January 27, 2022 IN: Education, National, Press Room
SCOTUS decision to review affirmative action cases is misguided
Washington, DC – Earlier this week, the Supreme Court made the decision to review two cases involving the use of affirmative action in higher education, Students for Fair Admissions v. President & Fellows of Harvard College and Students for Fair Admissions v. University of North Carolina. SEARAC reaffirms our support of affirmative action and condemns the usage of Asian American students as political pawns in efforts to dismantle these cornerstone civil rights programs. We are disappointed in the Court’s decision to review two federal court decisions upholding race-conscious admission policies at elite universities that have historically limited access to students of color.
Affirmative action policies benefit Asian American and Native Hawaiian and Pacific Islander (AANHPI) students, expanding educational access for low-income AANHPI students. They allow schools to consider the broad range of a student’s background and experience. Test scores are not as strong a predictor of student success and professional trajectory as they are an indicator of access to test preparation. Roughly one out of five Asian Americans currently enrolled in elite colleges benefited from holistic admissions reviews beyond test scores.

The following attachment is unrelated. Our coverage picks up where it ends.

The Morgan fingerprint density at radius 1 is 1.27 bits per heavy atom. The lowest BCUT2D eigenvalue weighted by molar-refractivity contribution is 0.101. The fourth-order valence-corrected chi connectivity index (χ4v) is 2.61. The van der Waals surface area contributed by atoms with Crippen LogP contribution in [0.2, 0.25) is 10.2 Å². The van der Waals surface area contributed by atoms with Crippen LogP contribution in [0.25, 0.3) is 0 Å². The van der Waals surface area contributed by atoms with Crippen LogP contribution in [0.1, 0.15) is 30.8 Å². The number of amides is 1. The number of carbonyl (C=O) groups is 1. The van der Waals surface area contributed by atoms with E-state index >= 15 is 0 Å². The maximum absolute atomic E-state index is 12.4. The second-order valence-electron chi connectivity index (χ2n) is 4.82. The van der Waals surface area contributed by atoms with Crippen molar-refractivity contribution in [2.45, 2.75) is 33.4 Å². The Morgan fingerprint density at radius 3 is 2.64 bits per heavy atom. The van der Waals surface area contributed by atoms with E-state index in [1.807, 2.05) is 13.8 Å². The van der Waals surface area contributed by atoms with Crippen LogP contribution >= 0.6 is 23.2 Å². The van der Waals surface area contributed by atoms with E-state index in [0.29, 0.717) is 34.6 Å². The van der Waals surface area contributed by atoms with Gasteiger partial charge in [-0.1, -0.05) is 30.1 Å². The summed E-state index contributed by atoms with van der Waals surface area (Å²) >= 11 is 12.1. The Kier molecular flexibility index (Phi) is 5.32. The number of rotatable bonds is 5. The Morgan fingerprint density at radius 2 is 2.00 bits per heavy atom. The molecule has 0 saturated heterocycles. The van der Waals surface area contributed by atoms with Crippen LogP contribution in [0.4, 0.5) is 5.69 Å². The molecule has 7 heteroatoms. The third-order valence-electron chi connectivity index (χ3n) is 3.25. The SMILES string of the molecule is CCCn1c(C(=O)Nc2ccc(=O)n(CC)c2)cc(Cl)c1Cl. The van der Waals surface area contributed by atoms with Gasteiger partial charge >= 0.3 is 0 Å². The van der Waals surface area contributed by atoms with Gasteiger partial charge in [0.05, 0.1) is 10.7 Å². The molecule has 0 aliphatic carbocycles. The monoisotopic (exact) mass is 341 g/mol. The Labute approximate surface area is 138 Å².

In particular, Southeast Asian American (SEAA) students critically benefit from race-based, holistic admission policies, a fact that Students for Fair Admissions highlighted when the group carved SEAA students out from its definition of Asian students in a complaint against Yale’s affirmative action policy. It is also important to note that Students for Fair Admissions is a group created and led by Ed Blum, who has made a career of opposing affirmative action.
“Affirmative action policies are crucial in increasing equity in higher education admissions. These programs have helped many low-income, Southeast Asian students to be considered based on the totality of their experiences rather than just their monetary access to test prep programs alone,” said Quyen Dinh, Executive Director of SEARAC. “Increasing diversity in our postsecondary systems is necessary to close persistent gaps in educational attainment for low-income and students of color. Multiple measures of student readiness, achievement, and success are more equity-focused admission practices that we need to uphold and defend. We support affirmative action and denounce efforts to end these programs, especially when Asian students are used as tools to dismantle civil rights.”
SEARAC’s previous statements on affirmative action highlight the benefits of this policy for AANHPIs and SEAAs specifically. Census data reveal that 68.5% of Cambodian, 66.5% of Laotian, 63.2% of Hmong, and 51.1% of Vietnamese have not attended college.
SEARAC Executive Director Quyen Dinh previously released an op-ed on the importance and impact of comprehensive admissions policies in helping her access selective colleges and shaping her future contributions to the SEAA community.
Media contact: Elaine Sanchez Wilson; firstname.lastname@example.org; 202-601-2970